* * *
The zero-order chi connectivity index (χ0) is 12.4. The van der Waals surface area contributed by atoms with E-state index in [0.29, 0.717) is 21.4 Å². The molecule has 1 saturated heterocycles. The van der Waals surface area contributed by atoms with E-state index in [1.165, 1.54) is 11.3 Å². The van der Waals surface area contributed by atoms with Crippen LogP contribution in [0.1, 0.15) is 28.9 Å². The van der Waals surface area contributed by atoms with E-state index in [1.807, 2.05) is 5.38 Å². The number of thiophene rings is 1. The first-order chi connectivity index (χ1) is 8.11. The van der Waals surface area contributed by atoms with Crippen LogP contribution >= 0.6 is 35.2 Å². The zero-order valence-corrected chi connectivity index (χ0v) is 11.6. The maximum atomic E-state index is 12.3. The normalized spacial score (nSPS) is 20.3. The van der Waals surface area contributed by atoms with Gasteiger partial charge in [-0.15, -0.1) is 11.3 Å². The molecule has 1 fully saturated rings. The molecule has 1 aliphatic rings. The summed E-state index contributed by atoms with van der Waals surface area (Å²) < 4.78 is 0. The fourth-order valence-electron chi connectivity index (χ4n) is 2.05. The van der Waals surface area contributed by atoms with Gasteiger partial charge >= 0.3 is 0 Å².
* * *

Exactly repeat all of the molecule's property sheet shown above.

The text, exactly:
The zero-order chi connectivity index (χ0) is 12.4. The van der Waals surface area contributed by atoms with E-state index in [0.29, 0.717) is 21.4 Å². The molecule has 1 saturated heterocycles. The van der Waals surface area contributed by atoms with E-state index in [1.165, 1.54) is 11.3 Å². The van der Waals surface area contributed by atoms with Crippen LogP contribution in [0.1, 0.15) is 28.9 Å². The van der Waals surface area contributed by atoms with E-state index in [1.807, 2.05) is 5.38 Å². The number of thiophene rings is 1. The first-order chi connectivity index (χ1) is 8.11. The van der Waals surface area contributed by atoms with Crippen LogP contribution >= 0.6 is 35.2 Å². The zero-order valence-corrected chi connectivity index (χ0v) is 11.6. The maximum atomic E-state index is 12.3. The normalized spacial score (nSPS) is 20.3. The van der Waals surface area contributed by atoms with Gasteiger partial charge in [-0.15, -0.1) is 11.3 Å². The molecule has 1 fully saturated rings. The molecule has 1 aliphatic rings. The summed E-state index contributed by atoms with van der Waals surface area (Å²) < 4.78 is 0. The fourth-order valence-electron chi connectivity index (χ4n) is 2.05. The van der Waals surface area contributed by atoms with Gasteiger partial charge >= 0.3 is 0 Å².